KALISPEL INDIAN RESERVATION, Wash. – For the Soldiers of Task Force First Round, out of Joint Base Lewis-McChord, being selected to help suppress wildfires would be a task few ever thought they would be called to tackle, but for one Soldier, it would be a chance to apply skills learned in what seems like another life.
Spc. Ashley Thorton, a Soldier assigned to crew 10, strike team 4, Task Force First Round, sees this mission as an opportunity to give back to the community, learn and share his knowledge with his fellow Soldiers, during the month-long tasking of suppressing fires affecting Northeastern Washington.
Spc. Ashley Thorton, a native of Savannah, Ga. and a Soldier assigned to Task Force First Round, out of Joint Base Lewis-McChord, breaks up hot ground as part of wildfire suppression operations being conducted in the Colville National Forest, Washington, Aug. 29. 2015. Thorton, a prior firefighter, joined the Army at the age of 37 after deciding he needed a challenge in his life. (U.S. Army photo by Sgt. 1st Class Andrew Porch)
“I spent seven years as an industrial firefighter and I volunteer sometimes back in my community, so I do have a background of what fire does and what it takes to be a firefighter,” said Thorton, a native of Savannah, Georgia. “It's mentally and physically exhausting and becoming a Soldier after that, they kind of meld together.”
Thorton is not like the typical Soldier, who joins the Army either straight of out high school or in their early twenties, as he has worked in a paper mill, dealt with communications equipment and even was a mechanic, and finally joined at the age of 37.
“I needed a challenge,” he said. “I worked in a paper mill where it was very exciting, dangerous work, but it was the same routine everyday for 13 years and I needed a challenge. I paid all my bills off, I joined the Army and I haven't looked back. It has been five years of a glorious experience.
Adding to that experience has been the chance to support the community of Northeastern Washington.
“One of our first missions was to protect a small neighborhood,” said Thorton. “When you actually see somebody's home and you notice you are doing something to protect that, and you get the people coming out to thank you for it, it it's an honor for one, and two, you get to see the impact you are making.”
Following the support to community, Thornton, along with the other 19 Soldiers assigned to his crew, was tasked to help directly and indirectly suppress the fires and that is where he started to apply knowledge from his past.
“What I have learned in the past are the fundamentals of fire safety,” said Thorton. “Never let the fire get behind you, watch your footing, how to handle a hose and the tools, and then just fire behavior. What it needs to burn, what the winds are going to do to it, how the weather affects fire and all of that is coming home now because this is a brand new ballgame for me, being out in the forest, but in a way it is the same.”
While he is pulling on his knowledge from previous experiences, he knows to approach this situation as though he is a novice.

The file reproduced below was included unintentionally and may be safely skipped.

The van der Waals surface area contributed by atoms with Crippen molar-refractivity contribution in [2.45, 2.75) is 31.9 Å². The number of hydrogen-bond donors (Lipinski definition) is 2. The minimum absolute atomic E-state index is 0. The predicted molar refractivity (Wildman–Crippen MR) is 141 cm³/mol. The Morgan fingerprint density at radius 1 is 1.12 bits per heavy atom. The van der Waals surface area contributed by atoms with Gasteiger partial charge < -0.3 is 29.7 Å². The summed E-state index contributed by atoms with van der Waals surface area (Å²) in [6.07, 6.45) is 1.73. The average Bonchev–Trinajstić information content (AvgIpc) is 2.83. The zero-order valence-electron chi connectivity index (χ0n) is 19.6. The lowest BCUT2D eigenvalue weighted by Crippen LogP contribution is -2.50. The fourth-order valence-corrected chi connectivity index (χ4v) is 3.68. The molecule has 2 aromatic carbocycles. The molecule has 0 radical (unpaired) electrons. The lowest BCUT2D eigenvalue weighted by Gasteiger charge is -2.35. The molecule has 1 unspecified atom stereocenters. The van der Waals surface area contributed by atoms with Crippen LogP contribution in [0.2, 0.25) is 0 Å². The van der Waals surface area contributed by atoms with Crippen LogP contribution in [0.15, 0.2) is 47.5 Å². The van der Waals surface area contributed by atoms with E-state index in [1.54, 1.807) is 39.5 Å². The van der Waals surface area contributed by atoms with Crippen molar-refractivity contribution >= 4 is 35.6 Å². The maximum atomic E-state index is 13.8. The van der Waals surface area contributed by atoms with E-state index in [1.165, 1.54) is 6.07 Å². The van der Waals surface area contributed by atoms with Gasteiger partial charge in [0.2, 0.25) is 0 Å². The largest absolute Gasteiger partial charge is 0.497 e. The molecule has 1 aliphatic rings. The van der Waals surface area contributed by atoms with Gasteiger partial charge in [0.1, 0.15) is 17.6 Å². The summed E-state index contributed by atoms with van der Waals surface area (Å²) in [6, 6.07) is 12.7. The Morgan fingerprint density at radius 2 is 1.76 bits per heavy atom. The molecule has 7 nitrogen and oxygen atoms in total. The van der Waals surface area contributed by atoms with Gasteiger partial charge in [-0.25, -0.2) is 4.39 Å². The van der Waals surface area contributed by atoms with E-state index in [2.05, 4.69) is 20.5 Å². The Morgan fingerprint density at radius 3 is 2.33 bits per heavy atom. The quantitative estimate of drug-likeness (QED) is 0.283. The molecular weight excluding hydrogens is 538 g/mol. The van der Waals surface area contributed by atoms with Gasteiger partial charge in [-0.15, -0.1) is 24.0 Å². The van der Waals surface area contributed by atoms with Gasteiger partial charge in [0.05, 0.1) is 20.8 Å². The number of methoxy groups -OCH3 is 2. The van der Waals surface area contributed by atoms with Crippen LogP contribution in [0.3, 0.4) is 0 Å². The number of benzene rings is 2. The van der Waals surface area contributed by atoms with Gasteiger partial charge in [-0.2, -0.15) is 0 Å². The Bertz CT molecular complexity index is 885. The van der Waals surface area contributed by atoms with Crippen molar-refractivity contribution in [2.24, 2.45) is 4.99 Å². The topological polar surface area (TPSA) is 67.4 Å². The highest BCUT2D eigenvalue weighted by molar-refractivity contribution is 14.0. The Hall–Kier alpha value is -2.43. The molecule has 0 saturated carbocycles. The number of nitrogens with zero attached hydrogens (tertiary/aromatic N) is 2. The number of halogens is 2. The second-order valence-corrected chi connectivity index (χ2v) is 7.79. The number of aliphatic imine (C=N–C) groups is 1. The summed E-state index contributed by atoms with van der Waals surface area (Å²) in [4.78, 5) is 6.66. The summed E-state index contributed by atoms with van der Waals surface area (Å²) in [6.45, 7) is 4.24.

“Fighting a structure fire in a house or building is calculated,” he said. “You see where the fire is contained, you go into the building and put the fire out. Being out in the forest, it is completely different. The wind, at any moment, can change the direction of the fire. It can change its intensity and then you find yourself in a bad situation. You are constantly looking out for what's above your head, what's around you, different escape routes, who's where and if they are in a bad position.”
For Thorton, the easiest way to explain the differences between wildfires and a house fire is simple.
“It is a lot more dangerous,” said he said. “You can just walk out of a house if it is on fire and here you can't walk out.”
As dangerous as Thorton says the wildfires can be, he is sure to lean on the knowledge and experiences of the leadership out there with him, both military and civilian.
“The key thing I look at everyday is the leadership we have. Not just from the military leaders but the military advisors and the forest service too,” said Thorton. “It's a great group. They are the professionals so we look to them as we are children not knowing anything. We lean on them for everything. We bring a lot of what we know in the military to here. I think both sides are learning a lot from each other.”
The leadership echoed how Thorton is not letting his previous experience as a firefighter stop him from learning.
“We all came in knowing specialist Throrton's background, said Capt. Ghee Ahn, a native of Seoul, South Korea and a crew nine team lead assigned to Task Force First Round. “He wanted to be in a learners mindset coming out here and that has actually helped establish the chain of command that we have within the ranks. Specialist Thorton has given us a lot of great input through after action reviews and from there we have learned tremendously thought the days.”
As this tasking will only last approximately two more weeks, Thorton plans to get all he can out of it.
“This is a great experience for me,” he said. “I get to help the community it's a different environment for me and I'm learning an immense amount of knowledge.”
By U.S. Army Sgt. 1st Class Andrew Porch
Provided through DVIDS
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